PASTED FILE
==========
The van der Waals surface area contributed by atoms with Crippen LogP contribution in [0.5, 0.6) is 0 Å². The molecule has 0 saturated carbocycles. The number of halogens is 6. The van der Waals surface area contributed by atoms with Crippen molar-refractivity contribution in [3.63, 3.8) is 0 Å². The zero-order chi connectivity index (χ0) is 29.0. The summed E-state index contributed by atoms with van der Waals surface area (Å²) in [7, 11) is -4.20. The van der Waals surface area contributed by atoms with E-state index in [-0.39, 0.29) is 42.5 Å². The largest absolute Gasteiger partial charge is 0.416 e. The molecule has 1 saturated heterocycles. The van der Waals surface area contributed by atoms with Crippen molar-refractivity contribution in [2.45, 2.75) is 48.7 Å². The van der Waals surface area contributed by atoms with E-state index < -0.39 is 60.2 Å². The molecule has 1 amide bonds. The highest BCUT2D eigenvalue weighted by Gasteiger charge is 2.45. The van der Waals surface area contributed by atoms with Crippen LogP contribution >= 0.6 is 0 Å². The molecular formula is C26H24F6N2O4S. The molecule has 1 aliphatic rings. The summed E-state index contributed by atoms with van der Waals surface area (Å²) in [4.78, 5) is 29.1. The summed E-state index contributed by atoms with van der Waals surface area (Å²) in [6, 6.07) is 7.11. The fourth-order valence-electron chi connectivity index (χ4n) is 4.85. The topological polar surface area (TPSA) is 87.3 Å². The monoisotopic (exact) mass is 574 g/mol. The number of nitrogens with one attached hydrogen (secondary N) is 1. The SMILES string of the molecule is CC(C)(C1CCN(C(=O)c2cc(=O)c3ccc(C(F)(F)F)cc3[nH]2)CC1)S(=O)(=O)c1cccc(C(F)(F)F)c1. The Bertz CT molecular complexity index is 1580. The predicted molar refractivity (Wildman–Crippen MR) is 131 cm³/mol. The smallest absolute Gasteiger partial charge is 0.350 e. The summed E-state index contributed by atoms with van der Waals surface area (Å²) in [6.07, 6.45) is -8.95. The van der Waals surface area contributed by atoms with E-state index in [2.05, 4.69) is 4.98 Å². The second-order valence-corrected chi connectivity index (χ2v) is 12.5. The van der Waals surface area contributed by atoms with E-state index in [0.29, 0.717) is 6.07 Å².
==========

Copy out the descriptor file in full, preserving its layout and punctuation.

The van der Waals surface area contributed by atoms with Crippen LogP contribution in [0.5, 0.6) is 0 Å². The molecule has 0 saturated carbocycles. The number of halogens is 6. The van der Waals surface area contributed by atoms with Crippen molar-refractivity contribution in [3.63, 3.8) is 0 Å². The zero-order chi connectivity index (χ0) is 29.0. The summed E-state index contributed by atoms with van der Waals surface area (Å²) in [7, 11) is -4.20. The van der Waals surface area contributed by atoms with E-state index in [-0.39, 0.29) is 42.5 Å². The largest absolute Gasteiger partial charge is 0.416 e. The molecule has 1 saturated heterocycles. The van der Waals surface area contributed by atoms with Crippen molar-refractivity contribution in [2.45, 2.75) is 48.7 Å². The van der Waals surface area contributed by atoms with E-state index < -0.39 is 60.2 Å². The molecule has 1 amide bonds. The highest BCUT2D eigenvalue weighted by Gasteiger charge is 2.45. The van der Waals surface area contributed by atoms with Crippen LogP contribution >= 0.6 is 0 Å². The molecular formula is C26H24F6N2O4S. The molecule has 1 aliphatic rings. The summed E-state index contributed by atoms with van der Waals surface area (Å²) in [4.78, 5) is 29.1. The summed E-state index contributed by atoms with van der Waals surface area (Å²) in [6, 6.07) is 7.11. The fourth-order valence-electron chi connectivity index (χ4n) is 4.85. The topological polar surface area (TPSA) is 87.3 Å². The monoisotopic (exact) mass is 574 g/mol. The number of nitrogens with one attached hydrogen (secondary N) is 1. The SMILES string of the molecule is CC(C)(C1CCN(C(=O)c2cc(=O)c3ccc(C(F)(F)F)cc3[nH]2)CC1)S(=O)(=O)c1cccc(C(F)(F)F)c1. The Bertz CT molecular complexity index is 1580. The predicted molar refractivity (Wildman–Crippen MR) is 131 cm³/mol. The smallest absolute Gasteiger partial charge is 0.350 e. The summed E-state index contributed by atoms with van der Waals surface area (Å²) in [6.07, 6.45) is -8.95. The van der Waals surface area contributed by atoms with E-state index in [2.05, 4.69) is 4.98 Å². The second-order valence-corrected chi connectivity index (χ2v) is 12.5. The van der Waals surface area contributed by atoms with E-state index in [0.29, 0.717) is 6.07 Å².